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Maharashtra’s elephant circus

On the back of the recent border row between Maharashtra and Karnataka over Belgaum,here comes a territorial dispute of another sort.

Written by Prashant Rangnekar | Dodamarg & Sawantwadi | Published: February 16, 2009 11:27 pm

On the back of the recent border row between Maharashtra and Karnataka over Belgaum,here comes a territorial dispute of another sort. The Maharashtra Forest Department is in a bind over what to do with three elephants that strayed over from neighbouring Karnataka and caused havoc in the state. Already,the man-animal conflict in Kolhapur has claimed nine human lives and resulted in the deaths of five elephants,four of which were electrocuted by villagers.

With Bairagi,a 40-year-old tusker,and two-and-a-half-year-old Kolhapuri,an elephant calf,in its custody and another female wild elephant yet to be caught,the Forest Department is unsure of where to release the animals. These pachyderms were trapped by the Forest Department for causing mayhem in the two borders districts of Sindhudurg and Kolhapur,but the Government of Karnataka seems to have washed its hands of the animals.

“Since the Karnataka Government has refused to take back these elephants,we will leave them in an isolated area on the Maharashtra-Karnataka border,so that they can go back,” said a senior official involved in the operation of trapping the elephants. “We were planning to release them in the nearby Radhanagri sanctuary,but the department has denied us permission.” Two months ago,the state Forest Department had asked the Karnataka Government to take back the elephants. But the Government countered that Karnataka had 10,000 elephants and that Maharashtra was capable of managing a few of them,revealed Maharashtra Forest Secretary,J P Dange.

“There is no question of taking back the wild elephants as state boundaries are not for animals. This is a natural corridor and elephants have been using it routinely,” said Meera Saxena,Principal Secretary (Forest),Karnataka.

The densely forested Western ghats run through Maharashtra and Karnataka and the hill range serves as a traditional migratory route for wild animals. “In 2002,some 24 wild elephants strayed in Kolhapur and Sindhudurg districts of Maharashtra,as the neighbouring state was facing drought,” said Naresh Zurmure,Deputy Conservator of Forest (DCF),Sawantwadi. “Most of them went back in subsequent years,but a herd stayed back and started feeding on coconut,sugarcane and paddy crops.”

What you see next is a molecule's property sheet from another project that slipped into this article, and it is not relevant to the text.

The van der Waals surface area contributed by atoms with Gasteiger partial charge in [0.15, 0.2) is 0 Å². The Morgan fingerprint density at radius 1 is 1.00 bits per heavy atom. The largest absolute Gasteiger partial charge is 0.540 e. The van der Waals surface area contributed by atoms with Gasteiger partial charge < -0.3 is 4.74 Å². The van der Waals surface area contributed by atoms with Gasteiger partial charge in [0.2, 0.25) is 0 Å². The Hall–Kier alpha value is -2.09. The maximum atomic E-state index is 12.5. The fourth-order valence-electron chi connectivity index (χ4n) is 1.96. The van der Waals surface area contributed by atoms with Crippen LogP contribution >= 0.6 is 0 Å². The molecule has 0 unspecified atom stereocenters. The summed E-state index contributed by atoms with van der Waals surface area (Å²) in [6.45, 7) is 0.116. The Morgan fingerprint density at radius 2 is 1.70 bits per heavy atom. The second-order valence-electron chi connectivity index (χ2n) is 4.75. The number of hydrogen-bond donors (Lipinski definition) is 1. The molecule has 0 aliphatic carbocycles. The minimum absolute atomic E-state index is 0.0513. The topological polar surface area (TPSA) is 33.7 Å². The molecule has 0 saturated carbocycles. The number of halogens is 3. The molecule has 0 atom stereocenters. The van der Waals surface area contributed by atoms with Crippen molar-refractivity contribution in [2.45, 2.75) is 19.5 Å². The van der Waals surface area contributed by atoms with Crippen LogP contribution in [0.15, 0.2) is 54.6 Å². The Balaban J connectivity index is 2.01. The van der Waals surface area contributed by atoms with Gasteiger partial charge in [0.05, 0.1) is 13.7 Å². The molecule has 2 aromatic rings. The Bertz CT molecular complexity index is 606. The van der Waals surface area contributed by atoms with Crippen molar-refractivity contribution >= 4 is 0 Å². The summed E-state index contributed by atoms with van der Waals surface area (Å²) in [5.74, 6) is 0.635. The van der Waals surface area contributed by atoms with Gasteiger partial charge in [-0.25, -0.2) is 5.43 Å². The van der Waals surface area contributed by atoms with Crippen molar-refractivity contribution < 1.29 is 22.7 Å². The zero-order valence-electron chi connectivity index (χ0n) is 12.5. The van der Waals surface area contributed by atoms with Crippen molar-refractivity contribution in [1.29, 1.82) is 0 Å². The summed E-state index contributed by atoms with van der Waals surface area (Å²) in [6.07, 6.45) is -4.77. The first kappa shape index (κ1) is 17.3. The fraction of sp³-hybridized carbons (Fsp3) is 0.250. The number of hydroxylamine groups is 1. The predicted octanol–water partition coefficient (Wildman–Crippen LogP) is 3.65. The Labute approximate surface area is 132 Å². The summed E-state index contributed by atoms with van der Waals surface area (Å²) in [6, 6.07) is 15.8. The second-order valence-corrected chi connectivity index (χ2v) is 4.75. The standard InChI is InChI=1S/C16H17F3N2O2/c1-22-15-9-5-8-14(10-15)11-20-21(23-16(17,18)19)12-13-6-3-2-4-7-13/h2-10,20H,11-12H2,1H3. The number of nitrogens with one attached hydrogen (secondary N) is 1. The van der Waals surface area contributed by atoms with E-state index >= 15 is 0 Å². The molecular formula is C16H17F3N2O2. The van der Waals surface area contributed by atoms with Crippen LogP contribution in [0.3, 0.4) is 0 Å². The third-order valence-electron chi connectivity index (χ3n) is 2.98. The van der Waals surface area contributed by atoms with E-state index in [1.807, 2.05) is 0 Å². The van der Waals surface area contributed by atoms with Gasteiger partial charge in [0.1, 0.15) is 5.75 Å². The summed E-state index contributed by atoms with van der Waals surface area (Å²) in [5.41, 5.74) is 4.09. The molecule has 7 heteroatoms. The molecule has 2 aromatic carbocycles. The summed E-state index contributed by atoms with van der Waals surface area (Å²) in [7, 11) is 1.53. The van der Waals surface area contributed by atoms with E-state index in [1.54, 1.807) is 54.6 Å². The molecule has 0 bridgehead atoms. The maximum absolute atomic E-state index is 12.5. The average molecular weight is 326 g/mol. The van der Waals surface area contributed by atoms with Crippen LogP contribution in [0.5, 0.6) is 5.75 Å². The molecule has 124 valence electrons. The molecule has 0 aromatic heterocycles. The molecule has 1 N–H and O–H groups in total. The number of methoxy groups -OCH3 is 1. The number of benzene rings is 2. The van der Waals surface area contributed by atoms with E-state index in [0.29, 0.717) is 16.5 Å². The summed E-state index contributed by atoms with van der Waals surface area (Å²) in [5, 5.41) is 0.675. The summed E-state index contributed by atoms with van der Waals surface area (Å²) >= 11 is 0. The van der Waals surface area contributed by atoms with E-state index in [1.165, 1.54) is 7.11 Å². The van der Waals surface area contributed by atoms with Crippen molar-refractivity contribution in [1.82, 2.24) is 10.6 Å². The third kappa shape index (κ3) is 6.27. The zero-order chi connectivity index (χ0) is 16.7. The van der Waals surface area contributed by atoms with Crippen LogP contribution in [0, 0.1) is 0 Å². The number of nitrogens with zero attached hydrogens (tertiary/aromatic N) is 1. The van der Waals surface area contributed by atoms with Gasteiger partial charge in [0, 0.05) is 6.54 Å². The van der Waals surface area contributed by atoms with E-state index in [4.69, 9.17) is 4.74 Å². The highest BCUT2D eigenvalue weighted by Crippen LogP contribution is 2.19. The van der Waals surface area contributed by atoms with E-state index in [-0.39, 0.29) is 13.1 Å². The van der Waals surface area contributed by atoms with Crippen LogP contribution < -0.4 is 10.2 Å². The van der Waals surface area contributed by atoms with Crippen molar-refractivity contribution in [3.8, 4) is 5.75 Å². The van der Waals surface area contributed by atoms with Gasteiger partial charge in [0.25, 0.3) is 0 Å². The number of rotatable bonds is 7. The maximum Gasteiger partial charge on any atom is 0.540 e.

And here are the roots of the recent man-animal conflict that has claimed nine lives and injured more than 15 people in the five tehsils of Sindhudurg-Dodamarg,Sawantwadi,Malwan,Oras,Kudal,Vengurla,Chandgad and Gadhinglaj tehsils of Kolhapur. While four elephants were electrocuted by angry residents,another died of diarrohea after it was trapped by the state Forest Department.

The compensation for the destruction of trees and crops as well as that for the injured and dead has come to more than a whopping Rs 5 crore. Meanwhile,the Maharashtra Forest Department,has in the last one year identified entry points of elephants,dug resistant trenches,laid electric lines sufficient for administering mild electric shocks and set up enclosures that would make it difficult for the elephants to enter the state.

In the wake of the growing clamour to take action,the state Forest Department last month undertook the daunting mission of trapping these wild elephants (see box) to release them in the catchment area of Tilari dam on the Karnataka border. “It is an ideal location for the resettlement of these wild elephants. There’s plenty of water and the area is sparsely populated,as the villages there were relocated during the construction of the dam,” said Dange.

Meanwhile,at ground zero,discontent is growing. While Vijay,the six-year-old tusker trapped by the Forest Department from Sonurli village in Sawatwadi tehsil,was released at the Karnataka border two weeks ago,it returned to Mangeli village in Dodamarg tehsil on the Karnataka border. It was trapped again in February and is in the Department’s custody. Incidentally,this was the spot from which a herd of 24 elephants entered Maharashtra in 2002.

The residents of the border villages of Mangeli and Talewadi are,meanwhile,incensed at the releasing of elephants into the area and have twice detained Forest officials in their village in the last two weeks. “We told them not to release the elephant here as it has again started wreaking havoc,” said Vilas Gawas,the sarpanch of Mangeli. “Elephants have not only destroyed our crops,but also my son’s future,” said Sangeeta Uparkar,a resident of Otavne village. Wild elephants killed her husband last February,while her son is planning to drop out of college to support his family.

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